Partnerships Key to Prepare for Riding the "Grey Wave" Together

Apr 05, 2019

The Alberta Continuing Care Association (ACCA) supports Keith Gerein’s March 22 Edmonton Journal article titled “Time to brace for grey wave,” which highlights Alberta's swelling senior population and their increasingly complex needs, a topic that needs to be at the forefront of any conversation about healthcare in our province but has, for too long, been overlooked.

As the recognized voice of Continuing Care in Alberta, ACCA believes that modern approaches and solutions that make seniors' care and those in need a priority are required now more than ever. A sustainable long-term vision with a better quality of life for all Albertans should be the goal. While commitments to build new long-term care spaces are welcome announcements being made in advance of the election from various parties, Albertans should also be asking who will be tasked with building and operating those facilities. The truly visionary strategy needed must also recognize the challenges of aging infrastructure, decades-old regulations, and mounting costs of operation facing all care providers.

The Health Quality Council of Alberta, a provincial agency that pursues opportunities to improve health and service quality for Albertans, conducts surveys that measure the experience of residents and families with the quality of care received at supportive living (SL) and long-term care (LTC) homes in Alberta. The surveys have consistently shown that ownership type has no influence on experience. Albertans heading to the polls may also be surprised to learn that all continuing care providers, whether non-profit, faith-based, or independent, are held to the exact same government set standards and accountabilities with a focus on delivering safe quality care and service improvements. Non-public continuing care operators have been providing quality continuing care and supports to Albertans for over a hundred years and at a lower cost than the public provider. Non-profit, faith-based and independent operators make significant financial investments into operations, contribute efficiencies and innovation which lends to more high quality choices for Albertans and a sustainable industry.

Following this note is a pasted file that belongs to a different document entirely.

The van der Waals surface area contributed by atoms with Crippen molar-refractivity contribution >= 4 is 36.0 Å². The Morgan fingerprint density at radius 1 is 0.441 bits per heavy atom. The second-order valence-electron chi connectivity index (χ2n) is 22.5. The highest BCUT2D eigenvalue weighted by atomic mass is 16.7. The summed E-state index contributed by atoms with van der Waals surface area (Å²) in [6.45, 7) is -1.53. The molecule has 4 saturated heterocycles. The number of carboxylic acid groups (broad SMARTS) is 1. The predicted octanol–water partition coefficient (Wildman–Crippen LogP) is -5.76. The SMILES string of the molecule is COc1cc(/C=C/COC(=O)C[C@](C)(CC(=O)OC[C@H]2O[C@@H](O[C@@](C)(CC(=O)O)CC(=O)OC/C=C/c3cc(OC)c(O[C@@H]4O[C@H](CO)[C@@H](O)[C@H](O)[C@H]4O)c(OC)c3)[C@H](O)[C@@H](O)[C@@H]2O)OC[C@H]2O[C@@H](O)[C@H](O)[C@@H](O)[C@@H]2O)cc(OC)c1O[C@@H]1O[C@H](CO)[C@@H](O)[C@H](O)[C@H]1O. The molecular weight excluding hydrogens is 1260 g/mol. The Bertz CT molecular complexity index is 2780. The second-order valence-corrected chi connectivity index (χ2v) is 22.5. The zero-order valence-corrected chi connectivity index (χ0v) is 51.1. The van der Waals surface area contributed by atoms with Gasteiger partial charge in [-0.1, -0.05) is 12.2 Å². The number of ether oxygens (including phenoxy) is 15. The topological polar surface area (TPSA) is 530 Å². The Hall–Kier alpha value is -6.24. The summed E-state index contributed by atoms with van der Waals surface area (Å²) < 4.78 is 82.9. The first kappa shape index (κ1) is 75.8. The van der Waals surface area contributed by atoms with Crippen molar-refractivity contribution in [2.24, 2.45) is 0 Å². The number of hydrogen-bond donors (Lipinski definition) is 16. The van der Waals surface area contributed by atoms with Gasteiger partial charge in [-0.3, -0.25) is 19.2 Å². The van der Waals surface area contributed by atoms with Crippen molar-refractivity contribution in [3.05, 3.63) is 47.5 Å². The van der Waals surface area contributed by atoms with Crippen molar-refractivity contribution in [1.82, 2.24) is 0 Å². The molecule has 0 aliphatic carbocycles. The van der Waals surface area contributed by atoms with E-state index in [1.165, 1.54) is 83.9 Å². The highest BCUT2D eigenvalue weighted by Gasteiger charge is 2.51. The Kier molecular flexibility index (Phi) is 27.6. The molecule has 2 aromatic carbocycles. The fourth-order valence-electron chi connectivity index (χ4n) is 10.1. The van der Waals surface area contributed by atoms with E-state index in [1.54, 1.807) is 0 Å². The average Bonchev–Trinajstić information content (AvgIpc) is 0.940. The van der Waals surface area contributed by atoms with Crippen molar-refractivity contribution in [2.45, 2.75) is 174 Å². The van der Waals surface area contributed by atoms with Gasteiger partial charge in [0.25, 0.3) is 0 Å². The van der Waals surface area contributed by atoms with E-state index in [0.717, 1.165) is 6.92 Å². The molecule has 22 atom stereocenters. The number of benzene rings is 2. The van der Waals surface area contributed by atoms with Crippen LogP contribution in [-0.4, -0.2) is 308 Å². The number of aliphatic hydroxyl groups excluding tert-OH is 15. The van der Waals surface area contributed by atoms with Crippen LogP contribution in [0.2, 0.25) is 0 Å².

Given Alberta's economic climate, collaborative partnerships between these willing and dedicated care providers, alongside their public counterparts, makes sense. Consider the Alberta Supportive Living Initiative (ASLI), a program set up by a former government wherein the province provided up to a maximum of 50% of the construction costs to non-profit, faith-based and independent organizations selected through a comprehensive review process to build and operate new care centres across the province. In 2014-2015, successful ASLI proponents were awarded an average of $65,000 toward an overage overall unit cost of $250,000. Taxpayers asking for the best use of their dollars might be interested in knowing that recently announced public projects have unit costs to taxpayers of upwards of $655,000.

We owe it to our loved ones to be prepared for the coming "grey wave". Ensuring Albertans receive the quality care and services in the safe and comfortable environments they so deserve, which has included non-profit, faith-based and independent providers for decades, means riding that wave together.